Head of Department: Mrs Hackett
The Science curriculum aims to ensure that all Barclay Academy students become scientifically literate, who are able to recognise the importance of rational explanation, capable of scientific analysis and knowledgeable about the contribution that the sciences make to our theoretical and practical understanding of the world. It is designed so that foundational concepts taught at KS3 are carefully built upon over three years, ensuring students develop an increasingly sophisticated and specialised understanding of the separate sciences. There is a strong focus on retrieval practice and interleaving learning: each topic begins by explicitly returning to relevant prior learning and ends with an assessment and an interleaved test based on another topic. End of topic assessments are placed at the end of the unit to enable students to connect their learning to a set of practical techniques and real-world applications. All too often, learning about science involves a series of disjointed lessons and unconnected information that is difficult to remember or fully understand. As such, a key principle of this curriculum is that the sciences can and should be taught through meaningful narratives that enable students to form long-term memories.
At Barclay Academy, the Key Stage 3 science course spans Years 7, 8 and 9. Through our science curriculum, we hope to build up our students’ confidence in scientific knowledge and enquiry, with the aim of preparing them for their science GCSEs, and to encourage more of our young people, ultimately, to pick STEM subjects at A-Level and beyond. Students study units from each of the three traditional science options (biology, chemistry and physics), and will study a plethora of exciting scientific phenomena, including life cycles, disease, cellular structure, elements, atomic structure, forces, and energy.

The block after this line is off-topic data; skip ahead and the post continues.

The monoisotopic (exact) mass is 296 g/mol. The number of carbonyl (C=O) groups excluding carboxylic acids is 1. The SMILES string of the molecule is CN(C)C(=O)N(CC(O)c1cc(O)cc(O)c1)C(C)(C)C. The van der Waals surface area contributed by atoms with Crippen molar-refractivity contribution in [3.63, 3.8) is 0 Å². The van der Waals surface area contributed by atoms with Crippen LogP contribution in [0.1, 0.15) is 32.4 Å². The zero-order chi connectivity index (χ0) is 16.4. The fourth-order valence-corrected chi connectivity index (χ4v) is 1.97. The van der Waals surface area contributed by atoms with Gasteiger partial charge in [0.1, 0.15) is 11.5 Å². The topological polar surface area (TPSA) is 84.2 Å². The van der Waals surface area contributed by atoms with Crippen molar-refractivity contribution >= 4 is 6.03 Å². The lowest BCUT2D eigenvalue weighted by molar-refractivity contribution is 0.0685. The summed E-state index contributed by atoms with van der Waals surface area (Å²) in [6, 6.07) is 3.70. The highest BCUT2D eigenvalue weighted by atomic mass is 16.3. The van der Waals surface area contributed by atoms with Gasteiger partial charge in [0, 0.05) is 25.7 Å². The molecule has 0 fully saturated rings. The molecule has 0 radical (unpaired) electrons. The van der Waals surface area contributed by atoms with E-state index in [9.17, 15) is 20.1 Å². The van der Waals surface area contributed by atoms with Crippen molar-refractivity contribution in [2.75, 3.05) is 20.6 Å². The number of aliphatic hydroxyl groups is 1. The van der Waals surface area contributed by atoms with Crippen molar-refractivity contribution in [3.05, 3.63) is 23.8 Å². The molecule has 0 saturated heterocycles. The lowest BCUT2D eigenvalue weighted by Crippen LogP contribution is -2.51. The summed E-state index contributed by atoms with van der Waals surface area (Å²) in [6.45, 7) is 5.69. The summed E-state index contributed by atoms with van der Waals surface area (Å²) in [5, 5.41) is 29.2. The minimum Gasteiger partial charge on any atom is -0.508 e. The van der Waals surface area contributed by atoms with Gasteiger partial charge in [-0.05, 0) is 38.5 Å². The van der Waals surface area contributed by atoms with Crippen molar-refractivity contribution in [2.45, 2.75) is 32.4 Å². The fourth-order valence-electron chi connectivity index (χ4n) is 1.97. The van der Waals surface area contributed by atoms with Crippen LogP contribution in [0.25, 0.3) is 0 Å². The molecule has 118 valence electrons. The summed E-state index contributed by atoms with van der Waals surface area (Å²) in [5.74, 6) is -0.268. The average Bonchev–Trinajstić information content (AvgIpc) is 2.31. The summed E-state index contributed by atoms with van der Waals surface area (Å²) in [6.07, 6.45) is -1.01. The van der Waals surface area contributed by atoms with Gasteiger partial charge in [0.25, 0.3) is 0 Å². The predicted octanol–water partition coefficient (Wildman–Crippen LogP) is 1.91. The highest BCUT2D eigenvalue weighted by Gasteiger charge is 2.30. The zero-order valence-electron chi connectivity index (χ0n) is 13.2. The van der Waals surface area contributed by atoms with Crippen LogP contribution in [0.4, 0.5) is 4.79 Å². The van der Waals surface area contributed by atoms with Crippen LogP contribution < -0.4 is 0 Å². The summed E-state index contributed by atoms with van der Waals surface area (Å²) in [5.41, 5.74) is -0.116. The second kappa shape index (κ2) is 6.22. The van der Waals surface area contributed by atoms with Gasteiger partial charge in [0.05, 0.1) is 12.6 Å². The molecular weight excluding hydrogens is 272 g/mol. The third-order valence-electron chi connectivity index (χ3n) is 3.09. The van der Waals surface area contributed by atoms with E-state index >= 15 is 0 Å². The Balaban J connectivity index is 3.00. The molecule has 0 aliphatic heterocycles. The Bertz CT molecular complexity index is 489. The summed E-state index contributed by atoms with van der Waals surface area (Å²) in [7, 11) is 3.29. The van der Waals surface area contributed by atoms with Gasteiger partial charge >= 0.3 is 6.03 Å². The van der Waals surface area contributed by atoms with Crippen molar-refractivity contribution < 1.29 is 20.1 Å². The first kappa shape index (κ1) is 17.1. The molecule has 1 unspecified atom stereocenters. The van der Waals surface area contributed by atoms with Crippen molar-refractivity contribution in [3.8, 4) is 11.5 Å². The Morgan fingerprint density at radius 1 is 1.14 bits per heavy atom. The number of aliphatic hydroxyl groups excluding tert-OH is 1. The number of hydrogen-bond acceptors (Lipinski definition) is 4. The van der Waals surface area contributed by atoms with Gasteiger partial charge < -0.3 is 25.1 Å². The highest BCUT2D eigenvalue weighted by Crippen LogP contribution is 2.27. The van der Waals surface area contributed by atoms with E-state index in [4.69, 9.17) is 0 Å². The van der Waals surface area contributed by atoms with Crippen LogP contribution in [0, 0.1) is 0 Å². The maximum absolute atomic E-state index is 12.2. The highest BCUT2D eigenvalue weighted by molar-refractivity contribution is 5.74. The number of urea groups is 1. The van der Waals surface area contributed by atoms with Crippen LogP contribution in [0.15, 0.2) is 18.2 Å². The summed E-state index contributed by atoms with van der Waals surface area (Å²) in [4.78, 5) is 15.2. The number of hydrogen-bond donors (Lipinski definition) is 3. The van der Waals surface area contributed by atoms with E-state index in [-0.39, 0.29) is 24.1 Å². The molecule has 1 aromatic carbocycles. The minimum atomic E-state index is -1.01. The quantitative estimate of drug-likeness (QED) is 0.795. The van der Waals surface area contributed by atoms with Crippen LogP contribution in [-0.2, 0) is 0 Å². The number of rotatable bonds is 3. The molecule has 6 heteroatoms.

At Barclay, all students study for a GCSE in science, beginning the course in Year 9. During this initial year, they study introductory modules in biology, chemistry and physics, providing them with a solid grounding in the fundamental ideas and concepts required for success in Years 10 and 11. At the end of Year 9, students then progress to either the triple science or combined sciences GCSE course, with students taking the former receiving GCSEs in each science individually, and with students taking the latter receiving two combined GCSEs. Our Year 10 and Year 11 students follow the AQA Trilogy specification in science. This rigorous course gives them strong foundations in the fields of biology, chemistry and physics. Throughout Key Stage 4, topics explored include cells, genetics, chemical reactions, energy, electricity and radioactivity, alongside the global challenges posed and faced in the fields of biology, chemistry and physics. They also spend time developing their practical skills of scientific investigation and observation.
At A-Level, we follow the OCR A specification in biology, a rigorous course that develops students’ understanding of key biological facts and concepts, and that sees them learn to appreciate their significance in modern scientific investigation. Throughout the two-year course, students will develop their practical investigation skills, consider core topics of biology (such as molecules, cells and enzymes), and explore fascinating areas such as biodiversity, evolution, disease, genetics and ecosystems.
At A-Level, we follow the OCR specification in chemistry, a challenging but rewarding course which helps develop students’ problem-solving and analytical skills through their accumulation of core chemistry knowledge and concepts alongside the development of their practical skills. Throughout the two years of study, students will explore key themes such as the elements and organic chemistry, as well as participating in practical investigations.
At A-Level, we follow the OCR specification in physics. This is a deeply rewarding course which offers students the chance to develop their knowledge of the fundamental concepts and principles in physics. Throughout the two-year course, students will explore topics such as atomic structure, forces and motion, waves, particles, astrophysics, and medical physics. They then use their knowledge of these concepts to solve problems surrounding topics ranging from subatomic particles to the entire universe. The course also involves the opportunity to develop a student’s practical and investigatory skills.